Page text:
The area under the threat of severe weather spans from southeastern Texas through the Florida Panhandle at the Gulf Coast to lower Michigan. The greatest threat will be in parts of Arkansas, Louisiana, Mississippi and Alabama which the National Weather Service’s Storm Prediction Center (SPC) labeled a level 4 out of 5, or “moderate risk.” This includes Jackson, Mississippi and Monroe, Louisiana.
“Significant severe storms, including widespread damaging winds, and at least a few tornadoes are expected across portions of northeast Louisiana into Mississippi, especially overnight,” said the SPC.
The SPC is also warning that some areas, especially those in the region labeled “moderate risk,” could experience hurricane-force winds, which are winds of at least 74 mph.
The overnight hours will be of most concern for these dangerous storms, but the threat will begin earlier in the day.
During the day Friday, there will be rounds of showers and thunderstorms across the Southeast, with some of these possibly turning severe. Severe thunderstorm warnings have already been issued for a few of the storms Friday morning. The main threats posed by these storms are hail and wind.
By the early-afternoon, there will be an uptick in storm activity in the main area we are watching for severe weather. This is across eastern Oklahoma, northeastern Texas, northern Louisiana and much of Arkansas.
The SPC anticipates multiple lines of storms to form in this region, so even though there could be storms as early as Friday afternoon, the severe risk will continue well into Friday night.
By Friday evening, scattered storms are forecast to also form further east into Mississippi, Alabama and Tennessee, and unfortunately the worst of the storms could happen after sunset.
“While tornadoes are possible, it appears the straight line winds will be the primary concern,” said the National Weather Service office in Jackson, Mississippi. “Having said that, there could be swaths of wind damage that resemble EF-0 to EF-1 type (tornado) damage, so folks should certainly take the wind threat seriously.”
The rest of the South could also deal with several rounds of strong storms. The weather won’t clear up until early Saturday morning west of the Mississippi River while locations east of there will likely still be stormy.
Threat shifts east Saturday
The storm system triggering this anticipated severe weather outbreak will continue to trek east, forcing the thunderstorms to move east as well.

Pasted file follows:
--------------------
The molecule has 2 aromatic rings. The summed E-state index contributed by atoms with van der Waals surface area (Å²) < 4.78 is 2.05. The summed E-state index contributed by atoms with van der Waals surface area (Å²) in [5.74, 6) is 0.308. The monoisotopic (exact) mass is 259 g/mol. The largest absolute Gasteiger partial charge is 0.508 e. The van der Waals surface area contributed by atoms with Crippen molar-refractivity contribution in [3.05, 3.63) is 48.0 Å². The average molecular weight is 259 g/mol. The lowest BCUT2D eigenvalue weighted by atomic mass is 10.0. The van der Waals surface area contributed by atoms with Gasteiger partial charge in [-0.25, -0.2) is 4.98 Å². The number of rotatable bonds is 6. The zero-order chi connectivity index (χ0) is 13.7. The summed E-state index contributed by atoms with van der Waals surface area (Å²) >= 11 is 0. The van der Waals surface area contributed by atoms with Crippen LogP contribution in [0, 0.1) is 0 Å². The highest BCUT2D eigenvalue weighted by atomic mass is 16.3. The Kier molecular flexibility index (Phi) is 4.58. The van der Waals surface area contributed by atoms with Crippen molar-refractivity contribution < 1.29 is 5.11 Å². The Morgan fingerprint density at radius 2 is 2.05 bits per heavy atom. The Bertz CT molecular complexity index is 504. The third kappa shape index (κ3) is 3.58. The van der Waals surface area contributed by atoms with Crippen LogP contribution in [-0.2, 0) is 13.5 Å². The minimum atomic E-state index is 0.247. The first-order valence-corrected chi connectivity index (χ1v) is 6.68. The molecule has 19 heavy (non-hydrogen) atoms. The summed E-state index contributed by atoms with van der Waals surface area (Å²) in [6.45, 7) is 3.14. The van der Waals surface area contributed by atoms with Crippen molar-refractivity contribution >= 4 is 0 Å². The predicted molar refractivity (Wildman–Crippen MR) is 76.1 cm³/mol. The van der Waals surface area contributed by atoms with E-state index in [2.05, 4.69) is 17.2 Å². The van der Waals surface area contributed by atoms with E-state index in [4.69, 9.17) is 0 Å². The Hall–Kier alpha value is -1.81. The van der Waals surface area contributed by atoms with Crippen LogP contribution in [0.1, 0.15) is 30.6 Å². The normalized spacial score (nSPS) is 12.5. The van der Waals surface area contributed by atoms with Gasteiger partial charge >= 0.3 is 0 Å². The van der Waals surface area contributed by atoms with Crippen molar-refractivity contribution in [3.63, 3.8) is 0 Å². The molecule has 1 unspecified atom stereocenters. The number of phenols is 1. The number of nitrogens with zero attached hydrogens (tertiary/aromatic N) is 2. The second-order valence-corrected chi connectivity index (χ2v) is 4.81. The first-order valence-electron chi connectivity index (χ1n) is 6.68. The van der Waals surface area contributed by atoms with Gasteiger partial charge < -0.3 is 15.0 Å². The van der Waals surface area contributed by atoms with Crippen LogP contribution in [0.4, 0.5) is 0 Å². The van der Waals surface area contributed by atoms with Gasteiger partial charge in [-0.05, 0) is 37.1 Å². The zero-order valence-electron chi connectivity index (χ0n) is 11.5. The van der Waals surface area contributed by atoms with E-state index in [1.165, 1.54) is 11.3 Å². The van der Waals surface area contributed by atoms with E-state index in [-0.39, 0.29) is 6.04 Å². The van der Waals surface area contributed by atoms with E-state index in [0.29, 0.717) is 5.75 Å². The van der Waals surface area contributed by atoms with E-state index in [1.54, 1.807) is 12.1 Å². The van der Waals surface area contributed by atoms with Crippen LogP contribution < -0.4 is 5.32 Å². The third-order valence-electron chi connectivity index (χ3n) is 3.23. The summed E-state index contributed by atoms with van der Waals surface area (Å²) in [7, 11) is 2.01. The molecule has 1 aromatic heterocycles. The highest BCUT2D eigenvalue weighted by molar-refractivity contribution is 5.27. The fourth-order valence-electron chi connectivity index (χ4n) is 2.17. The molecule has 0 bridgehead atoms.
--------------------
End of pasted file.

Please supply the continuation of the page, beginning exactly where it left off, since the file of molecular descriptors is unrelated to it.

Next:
The severe weather threat will shift more toward the Southeast on Saturday. With many severe weather setups, the strong storms occur typically late in the day, but we could see persistent, threatening storms Friday night continuing into Saturday.
On Saturday, the area most at risk for severe weather will be from the Gulf Coast through northern portions of Alabama and Georgia. This includes cities such as Atlanta, New Orleans, Birmingham and Mobile.
Tornadoes do remain possible, especially near the Gulf Coast. The storms by this point in time will likely have evolved more into a line of storms instead of the multiple lines and supercell thunderstorms, which are the discrete spinning storms, expected Friday into Friday night.
By Saturday night, the severe threat will begin to diminish. As the storms near the East Coast in Georgia and the Carolinas, they may dissipate while showers move into central Florida.
Rounds of storms could trigger flash flooding
This storm system will draw in a good deal of moisture from the Gulf of Mexico, allowing for heavy rain to fall from the thunderstorms Friday into Saturday.
In some areas, especially centered around Mississippi, multiple occurrences of these heavy storms are anticipated, creating the risk for several hours of potential rainfall rates in excess of 2 inches per hour.
Rainfall amounts will be variable, as it depends on the track of the thunderstorms, but generally, 1 to 2 inches of rainfall is forecast for much of the South. The likeliest areas to see totals between two and five inches will be across Mississippi, Alabama and the Florida Panhandle.
There will be a period of drier weather for this region by Sunday, but the next chance for rain will likely arrive on Tuesday.